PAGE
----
For your farmer’s market attending cocktail lover, I recommend Artisanal Cocktails by Scott Beattie. This book is uniquely laid out by seasons, with fresh ingredients highlighted in each recipe. As a fan of fall flavors, I drooled over the Autumn Apple cocktail, complete with dehydrated apple chip accents. Nothing screams fall more than spiced apple beverages. The recipes vary from classics such as Mint Juleps (Summer) , Cuba Libres (Spring), and Margaritas (Winter) to more creative recipes such as the Rhubarbarella (Spring), Gin Kimchi (Spring) and Grapes of Roth (Fall). The recipes are very thorough, including recipes for any ingredients you need to complete the cocktail. This would be a delightful cocktail book for someone who likes to pair their cocktails with farmer’s market finds—Pair with a nice reusable shopping bag for when those markets open again.

Buying someone a SodaStream or other type of seltzer maker? You may want to include The Artisan Soda Workshop by Andrea Lynn, currently around $10 on Amazon.com. This book gives a great selection of recipes for shrubs and syrups that would be great with seltzer water. Only a few of the recipes in the back contain alcohol, but with a great tasting shrub and a little creativity, great cocktails aren’t far away!

Reese and I realize there are just as many beer lovers in Colorado as there are cocktail lovers. We are spoiled by the Great American Beer Festival and many large and small breweries in the area. For those that may not have the same access to the brew process as us, we recommend Short Course in Beer by Lynn Hoffman. This introduces the reader to all things important to know about beer, including terminology, process, home brew techniques and even a few recipes to pair with your beer. Throw in a 6-pack or a New Belgium Lips of Faith bomber and your beer lover is set!

Hopefully these suggestions help ease your anxiety about what you buy those hard-to-shop-for cocktail lovers. Anyone with suggestions for the Cocktail Hacker that has everything, I welcome help!


† The product reviewed here was provided to me as a free sample. If you’re wondering what that means check out my sample policy.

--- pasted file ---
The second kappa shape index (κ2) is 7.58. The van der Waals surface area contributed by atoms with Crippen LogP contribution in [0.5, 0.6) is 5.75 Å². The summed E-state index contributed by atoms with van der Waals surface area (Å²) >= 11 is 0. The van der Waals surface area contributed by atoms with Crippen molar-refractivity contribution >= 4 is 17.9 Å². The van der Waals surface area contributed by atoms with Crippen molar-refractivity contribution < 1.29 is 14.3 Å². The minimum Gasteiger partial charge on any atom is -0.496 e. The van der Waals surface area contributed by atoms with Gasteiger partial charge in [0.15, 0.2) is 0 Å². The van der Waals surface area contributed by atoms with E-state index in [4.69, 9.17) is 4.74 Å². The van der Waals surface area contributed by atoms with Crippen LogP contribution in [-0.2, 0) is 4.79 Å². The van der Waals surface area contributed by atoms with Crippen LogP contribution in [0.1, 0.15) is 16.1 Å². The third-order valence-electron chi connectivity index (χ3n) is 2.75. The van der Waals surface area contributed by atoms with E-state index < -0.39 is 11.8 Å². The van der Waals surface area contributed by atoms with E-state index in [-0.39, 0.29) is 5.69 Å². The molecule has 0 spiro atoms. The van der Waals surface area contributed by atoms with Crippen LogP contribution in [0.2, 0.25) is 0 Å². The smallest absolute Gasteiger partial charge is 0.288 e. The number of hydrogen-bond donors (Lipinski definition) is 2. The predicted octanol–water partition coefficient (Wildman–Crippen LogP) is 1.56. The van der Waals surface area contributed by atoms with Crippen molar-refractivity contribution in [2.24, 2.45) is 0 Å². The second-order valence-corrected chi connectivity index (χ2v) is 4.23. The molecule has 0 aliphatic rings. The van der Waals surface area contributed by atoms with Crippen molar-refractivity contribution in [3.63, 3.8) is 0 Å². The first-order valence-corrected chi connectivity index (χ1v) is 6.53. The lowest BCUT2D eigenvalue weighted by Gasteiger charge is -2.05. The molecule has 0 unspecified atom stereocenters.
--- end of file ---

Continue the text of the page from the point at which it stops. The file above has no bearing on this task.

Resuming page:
Relaunch of Tanqueray Malacca

Posted by Reese On December - 13 - 2012

Bam, you’re drinking damn fine gin now you realize as that first sip of Malacca finishes on your palate.  But, you certainly wouldn’t think that fine gin is one of Tanquerary’s.  Regular Tanqueray is known for it’s solid London Dry flavor of juniper and other bontanicals subtly in the background (love the stuff in a G&T).  Malacca is a whole other animal.  Far more citrus forward but with an undercurrent of juniper that is distinctly gin.  Lightly sweet on the palate with hints of coriander and pepper with a floral quality that wraps it up.  The finish is long and deliciously botanical.  So, now that I’ve got your interest piqued, the bad news.  You can’t buy Tanqueray Malacca anymore.  It was discontinued in 2004.

Malacca Label

D’Oh!  So began my fortuitous journey in spring of 2008.  I had read many posts about people still being able to find bottles of Malacca, seemingly long forgotten, in liquor stores around the country.  Sure that I would have the same luck I began searching.  I searched all over the Boulder and Denver areas, one day visiting every liquor store in Boulder (about a dozen) in one trip.  Sadly, no luck.  That is until I mentioned it a friend’s dad who owns a restaurant.  He checked his bar and happened upon an open, but nearly full, bottle he’d let me have.  YES!

That bottle has sat on my shelf for over 4 years, a prized possession, having only been cracked to grant small samples to those I knew would really appreciate it.  I knew that at some point down the road it would run empty.  But, as you’ve probably figured out, that all changed with an announcement yesterday from Diageo that a limited run of 9,000 cases would hit US shelves in February of 2013.  The even better news?  It’ll be reasonably priced at ~$28.

I’ve written reviews of a lot of great products over the years, but this one I write purely from my own excitement.  I’ll be stocking up in February, will you?

* Hat tip to Eye for Spirits and Drink Spirits for the info